Lake-effect snow in NY just like Victoria, B.C. blizzards of 1996 & 1916

The Victoria blizzard of 1996 (Dec. 28-29) dropped 124 centimetres (48.8 inches) of snow. Not too far off some recent accumulations around Buffalo and other western New York State communities (great photos here). Just wacky weather (and nothing to do with polar bears) but memorable if you’ve lived through it and the stories out of NY have twigged my memories.

We get a maritime version of “lake-effect” snow here in Victoria (which is on Vancouver Island), where cold air moves offshore from the Interior of the province, travels over the relatively warm Strait of Georgia (see map below) and dumps snow on south island communities. Victoria is renowned for mild winters but when these cold conditions all line up just right, Victoria might as well be Buffalo.

Snow at "Bob's" front door.  A Flickr photo, hope you don't mind, Bob!

Snow at the front door, original here, taken 28 December 1996 in Victoria, B.C.

I didn’t have a camera then, which is a pity, but others did. Someone downtown (where accumulations were somewhat less than 48 inches) made a video, copied below. A diversion from polar bear shenanigans that you might find of interest.
Continue reading

Hudson Bay freeze-up: way more ice for this day than in 2013

On this day (20 November 2014), there is way more sea ice over Hudson Bay and Foxe Basin than 2013, with ice starting to form in Hudson Strait.

The polar bears of Hudson Bay are on the ice (except pregnant females, who will be in their dens); Churchill polar bear season is over (see previous discussions here and here).

Ice maps and graph courtesy Canadian Ice Service.

Sea ice extent Canada 2014 Nov 20 CIS
Continue reading

Polar bear researchers knew S Beaufort population continued to increase up to 2012

Why did the Southern Beaufort polar bear population survey stop in 2010? It’s clear that the recently-published and widely-hyped new study stopped before the population rebound from a known decline was complete.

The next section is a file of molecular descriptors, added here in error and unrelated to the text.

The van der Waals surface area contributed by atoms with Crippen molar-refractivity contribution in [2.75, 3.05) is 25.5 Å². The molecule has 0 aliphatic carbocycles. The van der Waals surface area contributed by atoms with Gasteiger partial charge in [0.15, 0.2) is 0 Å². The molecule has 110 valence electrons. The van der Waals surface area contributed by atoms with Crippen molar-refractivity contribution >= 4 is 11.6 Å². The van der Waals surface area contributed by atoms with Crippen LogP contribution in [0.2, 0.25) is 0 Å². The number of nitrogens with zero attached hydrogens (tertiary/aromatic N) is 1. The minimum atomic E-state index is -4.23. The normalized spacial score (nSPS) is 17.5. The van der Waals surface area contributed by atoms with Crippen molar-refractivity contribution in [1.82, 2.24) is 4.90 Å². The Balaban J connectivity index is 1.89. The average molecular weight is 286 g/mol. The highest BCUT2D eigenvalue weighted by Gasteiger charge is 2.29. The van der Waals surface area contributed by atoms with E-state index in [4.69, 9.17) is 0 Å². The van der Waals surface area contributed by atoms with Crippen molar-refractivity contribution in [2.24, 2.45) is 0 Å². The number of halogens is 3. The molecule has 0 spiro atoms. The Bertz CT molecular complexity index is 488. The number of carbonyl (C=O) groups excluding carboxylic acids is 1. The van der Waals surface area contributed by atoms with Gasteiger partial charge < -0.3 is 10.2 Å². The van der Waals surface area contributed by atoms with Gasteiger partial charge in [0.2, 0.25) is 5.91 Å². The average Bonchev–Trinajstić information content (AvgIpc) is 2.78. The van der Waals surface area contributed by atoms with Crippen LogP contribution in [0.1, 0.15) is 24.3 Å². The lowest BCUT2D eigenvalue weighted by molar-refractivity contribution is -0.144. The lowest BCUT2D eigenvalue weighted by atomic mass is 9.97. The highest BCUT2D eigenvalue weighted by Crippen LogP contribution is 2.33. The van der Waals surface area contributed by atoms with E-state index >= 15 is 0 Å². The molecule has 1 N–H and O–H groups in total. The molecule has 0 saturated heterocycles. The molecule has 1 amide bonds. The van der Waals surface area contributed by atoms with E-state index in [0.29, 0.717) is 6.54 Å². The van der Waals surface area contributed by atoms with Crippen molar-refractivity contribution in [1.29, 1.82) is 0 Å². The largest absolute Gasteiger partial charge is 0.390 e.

USFWS 2013-2014 PB News_cover_PolarBearScience

The researchers of the recently-published paper knew before starting their mark-recapture study in 2007 that the population decline had taken place. They also knew why the numbers dropped and that previous declines, caused by similar conditions, had been followed by a full recovery.

Did they really think a full recovery in population numbers was possible in only three four years, when cubs born in 2007 would not yet have been old enough to reproduce?

In fact, a US Fish and Wildlife Service (USFWS) fall survey of Southern Beaufort polar bears in 2012 found numbers were higher than they had been in a decade.
Continue reading

S Beaufort polar bears largely recovered from known 2004-2006 decline, says new study

A bit more good news about polar bear populations, this time from an abundance study in the Southern Beaufort Sea. A paper released yesterday showed a 25-50% decline in population size took place between 2004 and 2006 (larger than previously calculated). However, by 2010 the population had rebounded substantially (although not to previous levels).

All the media headlines (e.g. The Guardian) have followed the press release lead and focused on the extent of the decline. However, it’s the recovery portion of the study that’s the real news, as it’s based on new data. Such a recovery is similar to one documented in the late 1970s after a significant decline occurred in 1974-1976 that was caused by thick spring ice conditions.

Polar bear with collar and tag_USGS_labeled

The title of the new paper by Jeffery Bromaghin and a string of polar bear biologists and modeling specialists (including all the big guns: Stirling, Derocher, Regehr, and Amstrup) is “Polar bear population dynamics in the southern Beaufort Sea during a period of sea ice decline.” However, the study did not find any correlation of population decline with ice conditions. They did not find any correlation with ice conditions because they did not include spring ice thickness in their models – they only considered summer ice conditions.